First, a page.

Tuesday, July 23, 2024

Chelan City Council discusses seed funding for new Boys & Girls Club


CHELAN – Seed funding and future operating expenses for a new Boys & Girls Club destined for the Lake Chelan Community Center (LCCC) was discussed and generally supported at the regular bi-monthly meeting of the city council on June 11.

City Administrator Wade Farris explained a proposed reallocation to the new club of $233,905 in unobligated American Rescue Plan Act (ARPA) funds that must be assigned by the end of 2025.

Finance Director Jackie Tupling cited the Lake Chelan Food Bank’s use of a similar award of ARPA funds. 

“They are diligently using those funds to go forward with their project of expanding the food bank,” said Tupling. 

Some concern was expressed over other city projects that would also benefit from those ARPA dollars.

“When we were first discussing the use of ARPA funds a couple of years ago…using these funds in a way that would build a foundation for organizations that needed that first step to take off and do grander things within the community,” said McCardle. “Funding that first step to go and do great things.”

Council member Bob Goedde weighed in on the side of the new club. 

“Of all the projects I have looked at…this $200,000 to get a Boys & Girls Club - that is a totally underserved group of people - that’s my target,” said Goedde. “We gave $200,000 to the food bank to look at putting a third floor on it, and this is far better served to the group I’m looking at.”

LCCC board member Adam Rynd addressed concerns regarding whether the city would have to cover the club’s annual $96,000 rental cost.

“I wrote the lease for the Boys & Girls Club,” said Rynd. “We have already secured private donations for the first five years of lease commitment, so the city is not obligated to any of that.”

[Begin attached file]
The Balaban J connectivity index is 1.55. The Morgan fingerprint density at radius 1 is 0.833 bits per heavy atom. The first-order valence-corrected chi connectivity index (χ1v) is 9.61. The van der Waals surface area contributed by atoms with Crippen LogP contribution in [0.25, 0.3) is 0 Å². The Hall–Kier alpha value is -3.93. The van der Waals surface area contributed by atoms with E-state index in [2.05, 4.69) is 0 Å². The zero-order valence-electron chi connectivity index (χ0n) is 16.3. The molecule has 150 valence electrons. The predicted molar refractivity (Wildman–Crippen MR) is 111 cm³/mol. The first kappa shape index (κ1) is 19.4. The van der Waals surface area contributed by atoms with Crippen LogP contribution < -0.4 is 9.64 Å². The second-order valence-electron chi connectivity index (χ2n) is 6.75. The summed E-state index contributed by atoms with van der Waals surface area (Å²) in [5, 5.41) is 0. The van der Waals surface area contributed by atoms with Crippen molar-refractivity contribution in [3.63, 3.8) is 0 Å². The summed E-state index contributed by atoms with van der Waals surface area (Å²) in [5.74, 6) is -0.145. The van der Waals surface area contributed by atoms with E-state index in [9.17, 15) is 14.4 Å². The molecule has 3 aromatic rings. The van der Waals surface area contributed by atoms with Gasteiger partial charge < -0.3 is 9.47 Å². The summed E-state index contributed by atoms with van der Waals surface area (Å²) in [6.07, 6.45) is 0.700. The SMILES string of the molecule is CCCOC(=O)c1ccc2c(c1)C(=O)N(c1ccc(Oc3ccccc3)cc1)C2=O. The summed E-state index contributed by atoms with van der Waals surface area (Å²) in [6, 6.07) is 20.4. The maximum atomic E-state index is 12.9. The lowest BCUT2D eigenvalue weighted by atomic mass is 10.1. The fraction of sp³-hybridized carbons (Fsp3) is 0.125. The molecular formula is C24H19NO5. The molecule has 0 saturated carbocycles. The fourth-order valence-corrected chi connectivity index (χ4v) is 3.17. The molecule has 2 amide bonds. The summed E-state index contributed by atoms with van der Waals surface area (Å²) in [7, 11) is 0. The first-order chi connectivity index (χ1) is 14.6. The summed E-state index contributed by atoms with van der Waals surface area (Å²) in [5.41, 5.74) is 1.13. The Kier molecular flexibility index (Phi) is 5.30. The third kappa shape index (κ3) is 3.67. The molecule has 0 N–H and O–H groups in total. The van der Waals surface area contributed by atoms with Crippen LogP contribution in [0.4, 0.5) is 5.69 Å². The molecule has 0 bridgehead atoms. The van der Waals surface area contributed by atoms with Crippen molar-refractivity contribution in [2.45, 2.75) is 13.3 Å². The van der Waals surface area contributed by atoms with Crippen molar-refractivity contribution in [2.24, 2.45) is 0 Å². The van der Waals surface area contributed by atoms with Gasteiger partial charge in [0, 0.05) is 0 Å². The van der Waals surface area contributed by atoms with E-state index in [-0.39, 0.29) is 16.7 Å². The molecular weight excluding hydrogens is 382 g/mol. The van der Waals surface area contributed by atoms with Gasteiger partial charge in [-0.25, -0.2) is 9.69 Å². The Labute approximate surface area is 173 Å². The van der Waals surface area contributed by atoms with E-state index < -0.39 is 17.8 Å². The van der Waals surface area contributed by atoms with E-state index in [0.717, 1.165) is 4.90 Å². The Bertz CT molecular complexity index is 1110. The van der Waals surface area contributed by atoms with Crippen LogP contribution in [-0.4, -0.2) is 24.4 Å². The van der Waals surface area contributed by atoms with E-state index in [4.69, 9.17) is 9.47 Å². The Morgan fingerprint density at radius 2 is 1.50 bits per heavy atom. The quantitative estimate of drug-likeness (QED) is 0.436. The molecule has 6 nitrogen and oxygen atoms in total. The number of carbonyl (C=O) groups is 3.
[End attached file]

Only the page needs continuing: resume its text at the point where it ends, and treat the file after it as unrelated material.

Ryan said the $233,000 is an incubation investment to get tentative improvements completed so they can establish the facility for its use.

“We think it’s a great anchor tenant for the community center and a lynchpin for raising additional funds to finish the gym and continue with programming for the community center as well.” aid Rynd.

“In fact, as part of their lease they will actually be the property managers for the community center so they can help run it most efficiently and effectively.”

Rynd said the typical Boys & Girls Club pays no rent and used the Brewster club as an example.

“The Brewster Boys & Girls Club facility is owned by the City of Brewster,” said Rynd. “They get a $1 per year rent. That’s it.”

Chelan will join Brewster among the 27 clubs that operate under the 501(c)(3) nonprofit umbrella of the Boys & Girls Clubs of Snohomish County.

“In our case, we have secured private donations from local and Puget Sound area donors to offset the rent expense the community center needs in order to service its own building expenses,” said Rynd. “We have a number of sponsors, including an individual donor who is going to contribute up to $50,000 per year to offset to the quarter-million-dollar expense for the first year of tenancy.”

With the city’s AAU director nearing retirement, Farris said the city is also exploring the transfer of the AAU program to the Boys & Girls Club to manage, a savings of about $50,000 for the city.

Rynd said he will arrange for a Boys & Girls Club representative to attend the June 25 council meeting and explain in more detail the new club's sustainable operating strategy.

Mike Maltais: 360-333-8483 or michael@ward.media


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